Conceptual: Perfect Notebook (2013 Version)


Apr 29, 2013

Macbook Pro - Apex of Today

Flashing an image of an Apple product at first, might seem odd. After all, it is not the perfect laptop. I agree. It is however, the most refined notebook in ways of design. What remains, is finding a sweet spot balance in terms of features that producers have yet to claim. Here it is.

1. 1920x1080 IPS 15-inch Display
The reason why thirteen inch laptops have been on the rise, is due to the ignorance of people. In terms of dimensions, a slim fit 15-inch laptop can virtually fit in any bag. Furthermore, a full HD resolution is just too much when it comes to scaling for a 13-inch model. With a 15-inch, it works, and the imagery is just immense.

The downside of most budget laptops is not just resolution, but also panel quality. While the era of OLED will be shortly upon us, the current manner to assure the best image quality, is an IPS panel. Rich in color accuracy, and unlimited viewing angles, make this an absolute for touch displays.

2. SSD
A quality solid state disc of well endowed dimensions (~256GB) costs only approximately 170$ for consumers. Compellingly, the somewhat slower hybrid discs land only 40 dollars short of that, with a fraction as much memory.

Everyone can see the advantages of a pure SSD, with faster boot-up, app loading and dashing responsivity.

3. Intel ULV (Ultra Low Voltage)
Dismiss the thought that a laptop should be anywhere near a desktop in processing performance. A quad core processor in a laptop puts out excessive heat and drains the battery. Heavy cooling solutions ought to be in place to handle these thermals, which again draws more power.

Decreasing the wattage is a simple solution to a longer lasting, cooler and silent build. I am not claiming that most of us will never need that extra processing performance a regular unit heeds, but that it is a compromise worth making for keeping the notebook a mobile unit.

4. Lack of discrete graphics
This might come to a shock to some. I honestly do not bash a laptop when I see a 799$ price tag and no discrete graphics. I applaud it.

Truth is, discrete graphics has their use in terms of gaming. But once again they stand in the way of portability. Not only do they demand physical space, but they also add heat and draw power. Some might be content with nVidia's Optimus technology, that lets the discrete graphics kick in on demand. However, none can argue against the efficiency of a bareback model. A laptop without discrete graphics last significantly longer on a single charge - even at idle.

This is an omission that only pays off for those of us who do not hold anything more than a casual interest in gaming. With Haswell comes Intel HD 5200, which promise vastly upgraded graphics performance. If it can play Battlefield 3 on medium at lower resolutions (1366x768), then all said, it is a pretty decent solution. For the rest, demanding more, a different brand of laptop is preferred. 10W TDP (Haswell ULV) versus 80W TDP (Haswell Quad Core 47W + nVidia GT 750M at 33W)

5. Lack of DVD / BluRay drive
The physical footprint of this unit is immense. With a dying format in a time and age where everything goes digital, it is high time to omit the optical drive. The emptied space this rewards, can be used by respectively a larger battery and speakers with depth (because physical size of elements on speakers matter).

6. Battery size and speakers
As aforementioned, by removing the optical drive bay, you create a lot of space for other components. If Apple can put in 95Whr or 8000mAh batteries in their 15-inch MacBook Pro w/Retina, then so can others.

Brilliant, but not impossible design

The sound is also an important aspect of a laptop's portability. Not having to connect external speakers to it, is a big relief. As of yet the Dell XPS 15 have had the best laptop speakers. You can see how it is physically thicker than most laptops are, to make room for the elements of the speakers, but at the same time it has an optical drive. Remove it, and you can still look at rich sound in the ultrabook range.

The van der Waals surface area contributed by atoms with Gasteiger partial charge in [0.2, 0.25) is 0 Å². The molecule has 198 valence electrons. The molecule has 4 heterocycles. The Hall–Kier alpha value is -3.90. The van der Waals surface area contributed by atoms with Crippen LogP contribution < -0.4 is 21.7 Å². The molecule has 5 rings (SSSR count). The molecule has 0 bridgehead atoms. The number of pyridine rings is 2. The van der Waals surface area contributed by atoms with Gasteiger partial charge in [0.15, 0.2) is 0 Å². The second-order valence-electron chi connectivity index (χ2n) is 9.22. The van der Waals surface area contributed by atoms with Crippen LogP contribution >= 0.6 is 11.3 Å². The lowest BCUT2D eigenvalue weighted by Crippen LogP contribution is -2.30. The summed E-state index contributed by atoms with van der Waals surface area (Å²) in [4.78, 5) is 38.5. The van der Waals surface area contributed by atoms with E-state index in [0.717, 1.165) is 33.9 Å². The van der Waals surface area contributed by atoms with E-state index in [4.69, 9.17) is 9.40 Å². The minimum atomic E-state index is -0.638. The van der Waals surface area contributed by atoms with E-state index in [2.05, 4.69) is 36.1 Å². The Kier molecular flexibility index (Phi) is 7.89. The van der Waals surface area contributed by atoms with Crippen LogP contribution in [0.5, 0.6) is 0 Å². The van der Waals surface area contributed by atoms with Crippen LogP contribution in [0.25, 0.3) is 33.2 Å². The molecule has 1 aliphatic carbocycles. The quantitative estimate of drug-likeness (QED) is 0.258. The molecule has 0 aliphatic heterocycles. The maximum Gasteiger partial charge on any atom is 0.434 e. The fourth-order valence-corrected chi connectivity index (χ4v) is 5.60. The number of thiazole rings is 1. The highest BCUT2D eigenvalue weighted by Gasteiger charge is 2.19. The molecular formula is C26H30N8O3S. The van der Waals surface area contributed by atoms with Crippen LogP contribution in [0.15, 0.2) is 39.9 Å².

7. Build Quality and Weight
Even with a sturdy unibody construction of pure aluminium, the MacBook Pro 15 w/Retina display comes in at under 4.5 lbs or just 2 kilograms. Not even a school girl in 4th grade has any issues lifting such a weight, so why should you?

I personally consider physical dimensions and build quality to take priority rather than weight. Added weight usually comes from a larger battery pack or an aluminium construction after all, and that should be denoted as a positive more than a negative. With ultrabook dimensions, transporting the laptop should be the least of your worries.

8. Features
This is where I find the current market to hold the most potential. Lenovo (or rather IBM) and Apple have both been successful through the years with innovation. Everything from a large one-area trackpad, thin rubber feet to opening mechanisms of a laptop adds value to it.

Especially the latter is useful. While an intelligent fan system will not attract that much dust, being able to clean it can increase the notebook's life cycle from 2 years to the five-fold of that. Deterioration of high quality components goes more slowly (plastic breaks, aluminum only scratches), that is the biggest plus to going premium, and easy self-fix solutions are highly regarded.

Aggressive pricing versus reasonable pricing
If a producer can save 50 dollars picking speakers from the bottom shelf as opposed to the premium shelf, should he do it? I personally think not. Each designer should sit down and figure out which components are not subject to compromise, and which are. Stick to the formula, and accept the end price. Rather get rid of clutter and stick to minimalism to decrease costs. While crapware is not something anyone wants, it is a good way to lower costs, and a fresh re-install is not an overly complicated task. Windows is what most people want on their systems, so the omission of it, makes little sense to me - as they install it for a lower price than you would get retail by buying it.

The ideal piece of hardware for me includes the following:

  • - 15-inch Full HD IPS
    - 256GB SSD
    - 10W TDP core components (Intel ULV Haswell & omission of discrete GPU)
    - Large battery (Apple has done 8000 mAH)
    - No optical drive
    - Utilize space for speakers with depth
    - 4.5 lbs / 2kg weight limit
    - Durable construction (metal)
    - Easy self-fix solutions (access to fan and battery)

Imagine a laptop that lasts you an entire day (10W TDP + 8000 mAH is a lethal mix), can play current-gen games at medium settings at 1366x768 resolution, is silent and cool, has top of the line display and speakers for movies, has functional and durable design, and has aggressive pricing thanks to minimalism.

Sounds perfect, no? I think so. That's why I keep wondering why Samsung, Asus and the rest cannot make just ONE model that is like this. Considering they make so many different ones in all price ranges, getting original like this can't really hurt, can it?